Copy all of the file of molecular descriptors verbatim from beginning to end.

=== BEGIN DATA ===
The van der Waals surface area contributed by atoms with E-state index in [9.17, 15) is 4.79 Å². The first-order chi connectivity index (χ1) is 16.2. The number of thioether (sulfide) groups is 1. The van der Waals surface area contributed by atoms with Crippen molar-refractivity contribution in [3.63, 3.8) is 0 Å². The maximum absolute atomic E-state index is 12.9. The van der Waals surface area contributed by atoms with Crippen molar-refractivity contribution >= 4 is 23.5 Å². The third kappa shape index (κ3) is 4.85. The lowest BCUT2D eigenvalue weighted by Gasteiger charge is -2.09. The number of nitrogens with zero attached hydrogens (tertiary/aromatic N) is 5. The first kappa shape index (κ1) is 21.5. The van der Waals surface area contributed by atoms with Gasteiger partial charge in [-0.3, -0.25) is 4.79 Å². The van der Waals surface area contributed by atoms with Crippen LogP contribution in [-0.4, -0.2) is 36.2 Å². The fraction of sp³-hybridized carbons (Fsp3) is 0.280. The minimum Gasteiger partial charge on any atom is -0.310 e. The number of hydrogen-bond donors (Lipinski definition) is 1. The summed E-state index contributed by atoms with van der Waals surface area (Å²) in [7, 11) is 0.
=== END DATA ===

The van der Waals surface area contributed by atoms with E-state index in [9.17, 15) is 4.79 Å². The first-order chi connectivity index (χ1) is 16.2. The number of thioether (sulfide) groups is 1. The van der Waals surface area contributed by atoms with Crippen molar-refractivity contribution in [3.63, 3.8) is 0 Å². The maximum absolute atomic E-state index is 12.9. The van der Waals surface area contributed by atoms with Crippen molar-refractivity contribution >= 4 is 23.5 Å². The third kappa shape index (κ3) is 4.85. The lowest BCUT2D eigenvalue weighted by Gasteiger charge is -2.09. The number of nitrogens with zero attached hydrogens (tertiary/aromatic N) is 5. The first kappa shape index (κ1) is 21.5. The van der Waals surface area contributed by atoms with Gasteiger partial charge in [-0.3, -0.25) is 4.79 Å². The van der Waals surface area contributed by atoms with Crippen LogP contribution in [-0.4, -0.2) is 36.2 Å². The fraction of sp³-hybridized carbons (Fsp3) is 0.280. The minimum Gasteiger partial charge on any atom is -0.310 e. The number of hydrogen-bond donors (Lipinski definition) is 1. The summed E-state index contributed by atoms with van der Waals surface area (Å²) in [7, 11) is 0.